Apr10  Mar10  Feb10  Jan10
Dec09  Nov09  Oct09  Sep09
Aug09  Jul09  Jun09  May09
Apr09  Mar09  Feb09  Jan09
Dec08  Nov08  Oct08  Sep08
Aug08  Jul08  Jun08  May08
Apr08  Mar08  Feb08  Jan08
Dec07  Nov07  Oct07  Sep07
Aug07  Jul07  Jun07  May07
Apr07  Mar07  Feb07  Jan07
Dec06  Nov06  Oct06  Sep06
Aug06  Jul06  Jun06  May06
Apr06  Mar06  Feb06  Jan06
Dec05  Nov05  Oct05  Sep05
Aug05  Jul05  Jun05  May05
Apr05  Mar05  Feb05  Jan05
Dec04  Nov04  Oct04  Sep04
Aug04  Jul04  Jun04  May04
Apr04  Mar04  Feb04  Jan04
Dec03  Nov03  Oct03  Sep03
Aug03  Jul03  Jun03  May03
Apr03  Mar03  Feb03  Jan03
Dec02  Nov02  Oct02  Sep02
back to main page

the diamond geezer index
2016 2015 2014 2013 2012 2011 2010 2009 2008 2007 2006 2005 2004 2003 2002

my special London features
a-z of london museums
E3 - local history month
greenwich meridian (N)
greenwich meridian (S)
the real eastenders
london's lost rivers
olympic park 2007
great british roads
oranges & lemons
random boroughs
bow road station
high street 2012
river westbourne
trafalgar square
capital numbers
east london line
lea valley walk
olympics 2005
regent's canal
square routes
silver jubilee
unlost rivers
cube routes
capital ring
river fleet

ten of my favourite posts
the seven ages of blog
my new Z470xi mobile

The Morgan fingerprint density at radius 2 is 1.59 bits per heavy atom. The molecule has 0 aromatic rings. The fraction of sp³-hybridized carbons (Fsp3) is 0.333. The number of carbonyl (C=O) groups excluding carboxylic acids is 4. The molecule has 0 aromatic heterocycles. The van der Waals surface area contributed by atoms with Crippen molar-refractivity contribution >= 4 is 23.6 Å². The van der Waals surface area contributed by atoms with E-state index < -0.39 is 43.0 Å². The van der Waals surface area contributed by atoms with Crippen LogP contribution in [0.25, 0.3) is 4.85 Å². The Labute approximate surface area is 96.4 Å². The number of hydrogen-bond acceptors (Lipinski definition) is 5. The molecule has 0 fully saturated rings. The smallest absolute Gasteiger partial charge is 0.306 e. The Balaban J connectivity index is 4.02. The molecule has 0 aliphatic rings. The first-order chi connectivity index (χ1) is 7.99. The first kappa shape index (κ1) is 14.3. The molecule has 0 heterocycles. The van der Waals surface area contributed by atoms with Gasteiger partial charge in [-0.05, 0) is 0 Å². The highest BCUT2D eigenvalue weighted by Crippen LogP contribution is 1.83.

five equations of blog
the dome of doom
chemical attraction
quality & risk
london 2102
single life
april fool

ten sets of lovely photos
my "most interesting" photos
london 2012 olympic zone
harris and the hebrides
betjeman's metro-land
marking the meridian
tracing the river fleet
london's lost rivers
inside the gherkin
seven sisters

just surfed in?
here's where to find...
diamond geezers
flash mob #1  #2  #3  #4
ben schott's miscellany
london underground
watch with mother
cigarette warnings
digital time delay
wheelie suitcases
war of the worlds
transit of venus
top of the pops
old buckenham
ladybird books
acorn antiques
digital watches
outer hebrides
olympics 2012
school dinners
pet shop boys
west wycombe
bletchley park
george orwell
big breakfast
clapton pond
san francisco
children's tv
east enders
trunk roads
little britain
credit cards
jury service
big brother
jubilee line
number 1s
titan arum
doctor who
blue peter
peter pan
feng shui
leap year
bbc three
vision on
ID cards